I've been thinking recently, "How do I know when I've written enough tests?" The answer came to me in a scenario - I've just finished working on a complicated module, and somebody on my team says, "I need to change some of your code to make my stuff work."
Now, I don't know about you, but I'm protective of my code. It feels like one of my kids. I created it. I put my heart and soul into it. I'm proud of it. I want you to like it, admire it, respect it (and me), but I certainly don't want you messing it up.
So when faced with this scenario, what is my reaction? "No, don't touch that! It took me three days to write it." Or is it, "Sure, just keep the tests passing"?
To me, that sums up everything there is to say about test coverage. Not that test coverage tools and metrics aren't important. They give valuable feedback. But, the bottom line is that tests protect your code. Do you feel safe putting it out into the wild?
Friday, September 11, 2009
It seems as if everyone has published a reading list. As a self-taught programmer, I have read a great many good and helpful books. So, without further ado, here's my list of favorites.
- Agile Principles, Patterns, and Practices in C# by Robert C. Martin - This is the single best programming book I ever read. They say, 'when the student is ready, the teacher appears'.
- Clean Code: A Handbook of Agile Software Craftsmanship by Robert C. Martin - I would read code samples by Robert C. Martin (Uncle Bob) and think, 'How does he write code like that?'. This book shows you exactly how he does it.
- Refactoring: Improving the Design of Existing Code by Martin Fowler -This is a reference you should be using multiple times per day. To improve an existing code base, pick a code smell from the index on the last 2 pages, and go through the code applying the appropriate refactoring everywhere you find the smell.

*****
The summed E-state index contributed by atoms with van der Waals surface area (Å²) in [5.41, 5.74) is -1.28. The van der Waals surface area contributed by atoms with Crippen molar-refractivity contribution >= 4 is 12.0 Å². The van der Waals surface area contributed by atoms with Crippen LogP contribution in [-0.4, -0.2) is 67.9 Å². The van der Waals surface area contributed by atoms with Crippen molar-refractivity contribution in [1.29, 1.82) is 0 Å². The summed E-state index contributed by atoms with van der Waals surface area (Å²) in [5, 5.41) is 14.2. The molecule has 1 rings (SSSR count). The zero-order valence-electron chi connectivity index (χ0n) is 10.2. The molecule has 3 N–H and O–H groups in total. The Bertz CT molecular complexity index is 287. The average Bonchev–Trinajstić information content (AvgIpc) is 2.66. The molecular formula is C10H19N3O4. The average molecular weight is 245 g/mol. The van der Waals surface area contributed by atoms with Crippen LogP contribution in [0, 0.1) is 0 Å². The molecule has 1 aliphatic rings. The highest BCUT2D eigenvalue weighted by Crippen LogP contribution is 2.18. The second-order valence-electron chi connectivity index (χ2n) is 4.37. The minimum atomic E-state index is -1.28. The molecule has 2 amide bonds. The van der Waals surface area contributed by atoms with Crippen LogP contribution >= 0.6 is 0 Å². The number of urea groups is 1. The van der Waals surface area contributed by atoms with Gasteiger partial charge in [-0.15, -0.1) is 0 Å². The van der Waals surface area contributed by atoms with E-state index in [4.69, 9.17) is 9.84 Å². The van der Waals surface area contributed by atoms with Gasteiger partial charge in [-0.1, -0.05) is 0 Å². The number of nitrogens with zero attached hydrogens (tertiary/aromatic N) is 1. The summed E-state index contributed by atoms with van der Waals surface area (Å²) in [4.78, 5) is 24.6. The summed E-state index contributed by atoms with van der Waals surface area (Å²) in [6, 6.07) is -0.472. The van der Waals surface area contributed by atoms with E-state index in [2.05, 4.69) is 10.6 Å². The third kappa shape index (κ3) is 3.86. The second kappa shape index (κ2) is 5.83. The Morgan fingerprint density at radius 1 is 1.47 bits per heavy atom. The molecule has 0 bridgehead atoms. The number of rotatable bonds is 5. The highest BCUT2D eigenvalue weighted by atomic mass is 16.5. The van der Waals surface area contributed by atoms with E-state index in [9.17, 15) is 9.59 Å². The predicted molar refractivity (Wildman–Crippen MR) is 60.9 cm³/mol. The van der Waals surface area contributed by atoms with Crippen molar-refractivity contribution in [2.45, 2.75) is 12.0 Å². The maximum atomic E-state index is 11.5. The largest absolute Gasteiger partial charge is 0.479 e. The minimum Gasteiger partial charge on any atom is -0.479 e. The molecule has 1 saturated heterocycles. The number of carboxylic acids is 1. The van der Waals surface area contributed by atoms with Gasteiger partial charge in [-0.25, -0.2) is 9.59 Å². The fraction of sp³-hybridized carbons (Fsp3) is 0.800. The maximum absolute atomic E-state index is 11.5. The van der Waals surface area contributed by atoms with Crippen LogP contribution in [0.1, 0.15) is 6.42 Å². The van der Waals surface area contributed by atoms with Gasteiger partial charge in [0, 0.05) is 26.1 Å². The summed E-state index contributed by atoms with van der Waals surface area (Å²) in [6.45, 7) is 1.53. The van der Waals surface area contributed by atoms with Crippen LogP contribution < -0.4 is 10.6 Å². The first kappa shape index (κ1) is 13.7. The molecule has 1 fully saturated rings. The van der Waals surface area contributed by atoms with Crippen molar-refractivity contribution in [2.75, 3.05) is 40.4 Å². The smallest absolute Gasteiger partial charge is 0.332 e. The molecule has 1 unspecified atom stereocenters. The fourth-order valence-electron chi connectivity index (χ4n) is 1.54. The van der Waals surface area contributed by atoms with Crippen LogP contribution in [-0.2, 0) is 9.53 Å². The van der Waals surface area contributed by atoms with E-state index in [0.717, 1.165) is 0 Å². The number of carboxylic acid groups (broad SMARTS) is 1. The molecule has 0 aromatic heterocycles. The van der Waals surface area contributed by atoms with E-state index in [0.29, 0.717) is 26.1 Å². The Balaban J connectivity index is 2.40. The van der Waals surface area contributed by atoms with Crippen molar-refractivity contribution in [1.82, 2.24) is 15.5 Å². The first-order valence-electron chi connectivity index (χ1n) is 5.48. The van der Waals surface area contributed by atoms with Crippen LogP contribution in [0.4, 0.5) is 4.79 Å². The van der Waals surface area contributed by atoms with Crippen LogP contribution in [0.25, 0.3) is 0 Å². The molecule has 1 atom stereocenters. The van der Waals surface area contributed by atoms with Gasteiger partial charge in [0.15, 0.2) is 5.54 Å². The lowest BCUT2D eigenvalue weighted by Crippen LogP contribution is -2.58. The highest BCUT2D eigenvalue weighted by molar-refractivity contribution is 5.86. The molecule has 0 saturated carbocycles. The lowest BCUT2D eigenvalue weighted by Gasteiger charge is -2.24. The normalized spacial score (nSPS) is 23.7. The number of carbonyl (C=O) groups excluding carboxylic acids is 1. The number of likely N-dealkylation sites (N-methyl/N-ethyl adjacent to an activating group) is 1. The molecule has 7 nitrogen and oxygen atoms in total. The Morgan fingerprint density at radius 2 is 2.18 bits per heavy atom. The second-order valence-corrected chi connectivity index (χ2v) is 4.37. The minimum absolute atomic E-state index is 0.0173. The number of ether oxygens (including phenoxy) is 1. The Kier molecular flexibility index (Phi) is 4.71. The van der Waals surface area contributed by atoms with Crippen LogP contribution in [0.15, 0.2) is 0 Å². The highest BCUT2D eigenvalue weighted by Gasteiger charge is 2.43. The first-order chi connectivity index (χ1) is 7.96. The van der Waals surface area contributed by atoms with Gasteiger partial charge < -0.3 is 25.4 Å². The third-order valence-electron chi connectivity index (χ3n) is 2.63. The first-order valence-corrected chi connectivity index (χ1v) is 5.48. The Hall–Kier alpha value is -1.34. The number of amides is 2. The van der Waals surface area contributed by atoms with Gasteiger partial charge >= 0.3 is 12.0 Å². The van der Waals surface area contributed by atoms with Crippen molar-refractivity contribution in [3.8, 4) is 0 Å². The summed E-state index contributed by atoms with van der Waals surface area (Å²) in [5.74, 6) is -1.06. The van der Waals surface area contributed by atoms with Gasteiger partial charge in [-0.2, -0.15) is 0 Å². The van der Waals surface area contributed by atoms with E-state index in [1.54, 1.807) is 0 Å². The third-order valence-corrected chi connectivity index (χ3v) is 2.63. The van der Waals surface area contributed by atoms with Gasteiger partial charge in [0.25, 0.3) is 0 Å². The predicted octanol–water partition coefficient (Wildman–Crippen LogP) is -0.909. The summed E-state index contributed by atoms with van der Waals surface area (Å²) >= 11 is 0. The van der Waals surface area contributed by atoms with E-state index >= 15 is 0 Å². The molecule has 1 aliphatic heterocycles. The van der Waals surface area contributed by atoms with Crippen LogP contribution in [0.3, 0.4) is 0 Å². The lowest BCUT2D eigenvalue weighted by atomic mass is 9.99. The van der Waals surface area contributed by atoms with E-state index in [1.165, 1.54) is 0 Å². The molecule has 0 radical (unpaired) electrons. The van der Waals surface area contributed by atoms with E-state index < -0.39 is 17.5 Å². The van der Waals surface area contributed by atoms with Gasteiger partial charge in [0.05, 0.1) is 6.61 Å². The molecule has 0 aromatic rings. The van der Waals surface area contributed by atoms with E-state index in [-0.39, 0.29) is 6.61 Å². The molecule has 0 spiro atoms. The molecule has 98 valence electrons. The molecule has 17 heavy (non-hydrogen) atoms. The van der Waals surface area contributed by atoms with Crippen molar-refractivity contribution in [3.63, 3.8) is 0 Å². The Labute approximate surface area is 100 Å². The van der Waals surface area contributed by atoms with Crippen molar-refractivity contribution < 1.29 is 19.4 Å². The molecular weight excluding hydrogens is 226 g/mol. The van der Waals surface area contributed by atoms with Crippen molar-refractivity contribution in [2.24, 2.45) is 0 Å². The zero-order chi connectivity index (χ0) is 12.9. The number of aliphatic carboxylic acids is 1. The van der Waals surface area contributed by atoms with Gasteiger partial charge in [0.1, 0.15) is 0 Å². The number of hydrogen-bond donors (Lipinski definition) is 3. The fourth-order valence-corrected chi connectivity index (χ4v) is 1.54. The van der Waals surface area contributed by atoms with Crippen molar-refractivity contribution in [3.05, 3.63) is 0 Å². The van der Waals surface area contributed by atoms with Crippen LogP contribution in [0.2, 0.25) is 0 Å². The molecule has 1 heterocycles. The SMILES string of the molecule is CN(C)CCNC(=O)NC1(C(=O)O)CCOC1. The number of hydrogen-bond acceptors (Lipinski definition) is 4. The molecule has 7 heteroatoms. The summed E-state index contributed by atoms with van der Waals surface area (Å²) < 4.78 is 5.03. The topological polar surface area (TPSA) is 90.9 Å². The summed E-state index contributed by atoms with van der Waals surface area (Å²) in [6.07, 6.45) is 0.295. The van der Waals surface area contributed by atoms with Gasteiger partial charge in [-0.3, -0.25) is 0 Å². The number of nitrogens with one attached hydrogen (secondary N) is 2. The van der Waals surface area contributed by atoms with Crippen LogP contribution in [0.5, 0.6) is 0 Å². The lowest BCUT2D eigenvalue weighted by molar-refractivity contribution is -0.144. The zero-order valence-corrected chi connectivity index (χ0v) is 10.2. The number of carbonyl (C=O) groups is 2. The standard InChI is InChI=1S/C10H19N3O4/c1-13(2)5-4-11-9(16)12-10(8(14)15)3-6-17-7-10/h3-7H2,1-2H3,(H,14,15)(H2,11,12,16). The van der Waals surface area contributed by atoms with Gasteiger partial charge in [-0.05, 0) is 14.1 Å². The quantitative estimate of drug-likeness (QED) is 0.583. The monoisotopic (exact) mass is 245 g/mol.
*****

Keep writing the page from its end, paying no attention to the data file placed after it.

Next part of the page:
- Pragmatic Unit Testing in C# with NUnit, 2nd Edition by Dave Thomas & Andy Hunt - If you are new to unit testing and/or test-driven development, this book will help you over the initial learning curve.
- Agile Estimating and Planning by Mike Cohn - If you are as uncomfortable with time-based estimates as I am, this book will be a revelation. Why guess when you can have actual data?
- About Face 3: The Essentials of Interaction Design by Alan Cooper - This book changed the way I think about software. I NEVER used to think about users at all. Now as I use software, I notice all the little things that bother me, and think about how not to inflict the same annoyances on the users of my software.
- Misko Hevery is my new hero. His articles on testability and object-oriented design (OOD) have answered a great number of questions for me.
- Programming Ruby 1.9 by Dave Thomas - I really enjoyed learning about a different type of language than what I normally work in - C#.
- Code Complete 2 by Steve McConnell
- Effective C# by Bill Wagner
- Building Applications and Components with Visual Basic .NET by Ted Pattison & Joe Hummel - Introductory level, but very solid and clear. It is dated since it targets .NET 1.1, but the concepts are still very valid.